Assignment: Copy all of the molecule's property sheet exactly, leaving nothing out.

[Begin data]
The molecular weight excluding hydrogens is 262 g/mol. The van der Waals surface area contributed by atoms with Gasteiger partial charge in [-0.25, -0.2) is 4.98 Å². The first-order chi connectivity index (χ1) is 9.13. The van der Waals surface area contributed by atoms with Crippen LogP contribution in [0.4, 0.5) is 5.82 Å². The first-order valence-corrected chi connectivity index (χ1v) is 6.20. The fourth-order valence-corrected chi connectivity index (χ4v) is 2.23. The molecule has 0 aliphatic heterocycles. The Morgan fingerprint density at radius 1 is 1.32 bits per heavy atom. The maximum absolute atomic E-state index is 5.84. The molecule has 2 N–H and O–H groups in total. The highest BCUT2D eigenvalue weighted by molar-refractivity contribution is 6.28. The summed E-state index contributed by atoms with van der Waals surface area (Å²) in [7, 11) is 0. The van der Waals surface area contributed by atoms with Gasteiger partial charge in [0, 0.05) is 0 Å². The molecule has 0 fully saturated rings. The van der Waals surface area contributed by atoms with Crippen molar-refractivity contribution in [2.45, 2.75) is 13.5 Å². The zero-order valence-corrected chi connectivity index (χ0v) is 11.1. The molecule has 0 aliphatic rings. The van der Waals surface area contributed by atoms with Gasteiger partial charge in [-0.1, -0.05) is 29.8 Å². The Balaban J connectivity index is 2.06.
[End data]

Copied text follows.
The molecular weight excluding hydrogens is 262 g/mol. The van der Waals surface area contributed by atoms with Gasteiger partial charge in [-0.25, -0.2) is 4.98 Å². The first-order chi connectivity index (χ1) is 9.13. The van der Waals surface area contributed by atoms with Crippen LogP contribution in [0.4, 0.5) is 5.82 Å². The first-order valence-corrected chi connectivity index (χ1v) is 6.20. The fourth-order valence-corrected chi connectivity index (χ4v) is 2.23. The molecule has 0 aliphatic heterocycles. The Morgan fingerprint density at radius 1 is 1.32 bits per heavy atom. The maximum absolute atomic E-state index is 5.84. The molecule has 2 N–H and O–H groups in total. The highest BCUT2D eigenvalue weighted by molar-refractivity contribution is 6.28. The summed E-state index contributed by atoms with van der Waals surface area (Å²) in [7, 11) is 0. The van der Waals surface area contributed by atoms with Gasteiger partial charge in [0, 0.05) is 0 Å². The molecule has 0 fully saturated rings. The van der Waals surface area contributed by atoms with Crippen molar-refractivity contribution in [2.45, 2.75) is 13.5 Å². The zero-order valence-corrected chi connectivity index (χ0v) is 11.1. The molecule has 0 aliphatic rings. The van der Waals surface area contributed by atoms with Gasteiger partial charge in [-0.1, -0.05) is 29.8 Å². The Balaban J connectivity index is 2.06.